Operating Systems 2015F Lecture 15

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The video for the lecture given on November 4, 2015 is now available.


Lecture 15

My expectations for the oral interview

* tell me war stories about bending the kernel to your will
* tell be about the pain
* specifically, you should be able to tell me about technical problems that
  you had to overcome to get code working in the kernel.
* it is fine to have some problems you haven't overcome

Flow of control in the kernel

the kernel as a web server

a web server
* waits for incoming web requests (HTTP GET, POST)
* dispatcher parses request and calls registered function for request
* when handler function returns, dispatcher handles next request

web servers have web clients

kernels have...
* processes (handles system calls for them)
* hardware (make requests, handle responses)
  - disks
  - video
  - keyboard
  - etc

   web server <--> web clients

   hardware <-->  kernel  <-->  processes

Similar because
  - have to handle many asynchronous requests
  - use *callbacks*

When the kernel boots, it registers callbacks with...

 - the CPU has support for interrupts of various types
 - has a "trap table" for registering functions to handle those interrupts
 - kernel has to initialize the trap table

Why does this matter
 - in a web app, on the server you always code in terms of what URL was
 - in the kernel, always working in the context of a "request" from a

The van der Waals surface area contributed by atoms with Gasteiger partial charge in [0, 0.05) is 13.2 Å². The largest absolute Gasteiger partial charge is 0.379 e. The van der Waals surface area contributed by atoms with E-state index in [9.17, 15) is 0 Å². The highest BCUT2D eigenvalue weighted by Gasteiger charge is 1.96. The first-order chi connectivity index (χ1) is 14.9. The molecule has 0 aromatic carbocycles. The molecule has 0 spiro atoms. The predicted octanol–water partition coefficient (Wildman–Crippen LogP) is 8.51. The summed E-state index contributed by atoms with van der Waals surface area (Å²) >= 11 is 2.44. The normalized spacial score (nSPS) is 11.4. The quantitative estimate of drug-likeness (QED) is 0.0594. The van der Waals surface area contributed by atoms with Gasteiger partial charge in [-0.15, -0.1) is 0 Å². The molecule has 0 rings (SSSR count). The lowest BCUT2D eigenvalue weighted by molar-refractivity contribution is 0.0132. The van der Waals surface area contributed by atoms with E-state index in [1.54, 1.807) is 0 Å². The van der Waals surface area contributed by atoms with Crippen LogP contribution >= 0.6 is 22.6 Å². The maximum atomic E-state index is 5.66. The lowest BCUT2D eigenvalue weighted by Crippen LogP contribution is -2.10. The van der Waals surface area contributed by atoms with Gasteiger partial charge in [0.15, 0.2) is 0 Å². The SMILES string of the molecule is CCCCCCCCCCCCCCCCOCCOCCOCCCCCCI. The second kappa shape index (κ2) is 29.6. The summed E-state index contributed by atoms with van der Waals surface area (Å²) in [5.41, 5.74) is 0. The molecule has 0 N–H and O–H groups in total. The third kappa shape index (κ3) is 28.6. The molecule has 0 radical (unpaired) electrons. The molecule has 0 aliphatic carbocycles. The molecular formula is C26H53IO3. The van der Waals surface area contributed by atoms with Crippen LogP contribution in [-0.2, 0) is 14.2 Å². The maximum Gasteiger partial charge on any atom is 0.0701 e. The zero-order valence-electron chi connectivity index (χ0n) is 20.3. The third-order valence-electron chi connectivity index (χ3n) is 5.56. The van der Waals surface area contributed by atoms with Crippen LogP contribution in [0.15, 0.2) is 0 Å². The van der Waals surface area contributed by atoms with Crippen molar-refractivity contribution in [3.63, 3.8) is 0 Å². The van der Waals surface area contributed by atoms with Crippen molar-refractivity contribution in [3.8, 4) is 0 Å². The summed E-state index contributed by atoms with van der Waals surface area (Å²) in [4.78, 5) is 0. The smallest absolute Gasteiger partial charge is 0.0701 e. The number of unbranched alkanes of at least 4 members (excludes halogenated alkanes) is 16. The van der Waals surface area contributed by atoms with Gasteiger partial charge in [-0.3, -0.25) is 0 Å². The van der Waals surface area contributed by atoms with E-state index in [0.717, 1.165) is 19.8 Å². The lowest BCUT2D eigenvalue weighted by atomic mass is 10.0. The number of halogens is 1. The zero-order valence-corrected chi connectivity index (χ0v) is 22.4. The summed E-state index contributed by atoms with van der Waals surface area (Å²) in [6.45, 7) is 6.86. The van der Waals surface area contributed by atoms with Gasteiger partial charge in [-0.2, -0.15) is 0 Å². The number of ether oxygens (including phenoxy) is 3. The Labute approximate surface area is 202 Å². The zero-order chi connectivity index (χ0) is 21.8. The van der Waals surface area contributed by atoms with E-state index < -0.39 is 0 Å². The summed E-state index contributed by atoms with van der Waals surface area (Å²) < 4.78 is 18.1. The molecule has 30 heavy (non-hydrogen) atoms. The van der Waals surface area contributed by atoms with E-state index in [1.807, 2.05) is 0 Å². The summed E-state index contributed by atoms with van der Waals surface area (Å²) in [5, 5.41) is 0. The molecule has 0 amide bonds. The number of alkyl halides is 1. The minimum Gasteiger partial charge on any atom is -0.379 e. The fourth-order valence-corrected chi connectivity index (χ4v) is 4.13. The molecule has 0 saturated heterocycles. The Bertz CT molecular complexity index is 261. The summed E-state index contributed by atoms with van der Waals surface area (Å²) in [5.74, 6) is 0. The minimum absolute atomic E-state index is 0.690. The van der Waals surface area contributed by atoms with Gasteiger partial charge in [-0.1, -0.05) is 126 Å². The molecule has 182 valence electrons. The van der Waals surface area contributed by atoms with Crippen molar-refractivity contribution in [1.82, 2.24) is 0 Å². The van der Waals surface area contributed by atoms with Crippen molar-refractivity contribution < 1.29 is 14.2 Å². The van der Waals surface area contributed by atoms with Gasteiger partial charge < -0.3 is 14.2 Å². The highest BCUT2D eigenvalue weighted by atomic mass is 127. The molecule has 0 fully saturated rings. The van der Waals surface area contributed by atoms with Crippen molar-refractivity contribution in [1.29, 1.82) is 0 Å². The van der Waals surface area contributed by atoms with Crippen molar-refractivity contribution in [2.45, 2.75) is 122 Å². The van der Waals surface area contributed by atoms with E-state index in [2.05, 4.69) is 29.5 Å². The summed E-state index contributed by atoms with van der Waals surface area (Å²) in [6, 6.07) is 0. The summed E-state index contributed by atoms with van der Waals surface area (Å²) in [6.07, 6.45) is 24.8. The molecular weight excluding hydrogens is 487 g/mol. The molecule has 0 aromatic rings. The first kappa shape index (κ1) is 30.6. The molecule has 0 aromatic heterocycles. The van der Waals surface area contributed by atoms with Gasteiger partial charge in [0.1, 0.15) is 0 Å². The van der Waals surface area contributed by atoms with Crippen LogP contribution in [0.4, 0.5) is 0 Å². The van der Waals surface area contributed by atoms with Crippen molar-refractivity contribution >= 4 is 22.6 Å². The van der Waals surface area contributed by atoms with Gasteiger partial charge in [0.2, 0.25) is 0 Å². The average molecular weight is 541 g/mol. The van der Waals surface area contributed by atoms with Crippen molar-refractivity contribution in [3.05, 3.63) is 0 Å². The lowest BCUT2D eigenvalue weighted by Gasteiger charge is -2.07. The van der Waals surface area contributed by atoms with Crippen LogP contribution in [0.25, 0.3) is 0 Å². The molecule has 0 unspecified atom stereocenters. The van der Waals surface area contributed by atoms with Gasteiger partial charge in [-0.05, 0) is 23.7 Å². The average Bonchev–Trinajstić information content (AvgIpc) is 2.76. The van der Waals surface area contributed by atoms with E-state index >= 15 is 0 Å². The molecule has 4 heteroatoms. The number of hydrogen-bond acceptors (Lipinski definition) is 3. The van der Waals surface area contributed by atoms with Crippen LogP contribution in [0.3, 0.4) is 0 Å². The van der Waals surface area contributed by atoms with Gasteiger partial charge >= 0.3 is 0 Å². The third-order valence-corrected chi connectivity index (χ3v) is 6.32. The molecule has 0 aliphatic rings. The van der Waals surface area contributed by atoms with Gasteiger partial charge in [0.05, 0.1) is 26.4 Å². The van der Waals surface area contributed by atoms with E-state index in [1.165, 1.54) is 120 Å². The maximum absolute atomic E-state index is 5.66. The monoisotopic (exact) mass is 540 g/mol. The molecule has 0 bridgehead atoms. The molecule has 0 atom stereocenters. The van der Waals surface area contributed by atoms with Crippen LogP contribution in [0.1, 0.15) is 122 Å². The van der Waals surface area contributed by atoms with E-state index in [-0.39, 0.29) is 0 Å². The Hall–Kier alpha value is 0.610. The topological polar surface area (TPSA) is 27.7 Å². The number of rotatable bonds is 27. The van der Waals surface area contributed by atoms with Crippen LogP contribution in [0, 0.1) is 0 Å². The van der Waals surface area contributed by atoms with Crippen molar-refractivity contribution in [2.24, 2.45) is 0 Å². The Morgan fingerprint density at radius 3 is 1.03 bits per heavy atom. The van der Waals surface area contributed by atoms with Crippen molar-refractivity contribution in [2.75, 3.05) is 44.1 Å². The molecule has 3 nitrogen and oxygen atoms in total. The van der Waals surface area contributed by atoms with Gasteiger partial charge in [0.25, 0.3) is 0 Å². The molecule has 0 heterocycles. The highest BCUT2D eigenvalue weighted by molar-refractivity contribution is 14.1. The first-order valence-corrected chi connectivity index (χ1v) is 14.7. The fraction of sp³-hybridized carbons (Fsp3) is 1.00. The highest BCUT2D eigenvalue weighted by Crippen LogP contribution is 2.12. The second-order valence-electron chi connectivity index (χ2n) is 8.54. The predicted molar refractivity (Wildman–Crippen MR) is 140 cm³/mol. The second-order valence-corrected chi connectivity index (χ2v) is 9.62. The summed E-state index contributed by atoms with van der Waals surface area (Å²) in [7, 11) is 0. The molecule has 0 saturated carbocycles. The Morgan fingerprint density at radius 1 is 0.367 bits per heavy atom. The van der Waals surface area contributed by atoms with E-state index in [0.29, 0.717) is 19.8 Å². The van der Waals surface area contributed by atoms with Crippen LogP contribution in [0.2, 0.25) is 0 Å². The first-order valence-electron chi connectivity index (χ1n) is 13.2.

process or hardware (or another part of the kernel)

What is the scheduler?
 - code that gets you back to userspace
 - you don't just "return from a function"
 - scheduler asks, "what do I do next?"

Context switch?

What is a context
  - execution context (process/thread)
    (CPU register state)
  - userspace => userspace
Switching contexts means saving register state, flushing caches, and loading
a new register state

Half a context switch is an upcall

upcall: go into the kernel

voluntary context switch: process/thread made a system call
involuntary context switch: hardware generated interrupt
  (timer, hard drive, whatever)

Threads versus processes
 - kernel deals is threads, not processes
   (called "tasks")
 - thread is an execution context
 - process is an execution context plus virtual memory
 - threads can share virtual memory (makes a multi-threaded process)
 - sharing virtual memory means sharing same virtual=>physical memory map
   (they share page tables)

Monolithic versus microkernels
 - monolithic kernel: drivers, filesystems, network, memory management all
   run in supervisor mode
 - microkernel: drivers, filesystem, network, and some memory management
   run in user mode (in processes)

microkernels have to handle CPU and basic memory management
(virtual memory mappings)

Why NOT run everything (or, as much as possible) as a process?

MacOS X and Windows (NT) started off as mostly pure microkernel designs

MacOS needed UNIX compatibility
 - added in the FreeBSD kernel
 - technically, the FreeBSD kernel runs as a process...

So to make a system call on (old) MacOS X
 - process makes system call
 - Mach gets request, sends it to FreeBSD kernel
 - FreeBSD kernel handles request, sends it to Mach
 - Mach sends it back to the process

Note that you need double the number of context switches

You can optimize this using various techniques (e.g., shared memory)

Windows NT 3.51 had graphics running in a process
Windows NT 4 put it in the kernel.  For performance

Linux has support for kernel functionality in userspace
* FUSE, filesystems in userspace
  - NTFS is supported via a FUSE implementation
  - (version in the kernel is read only)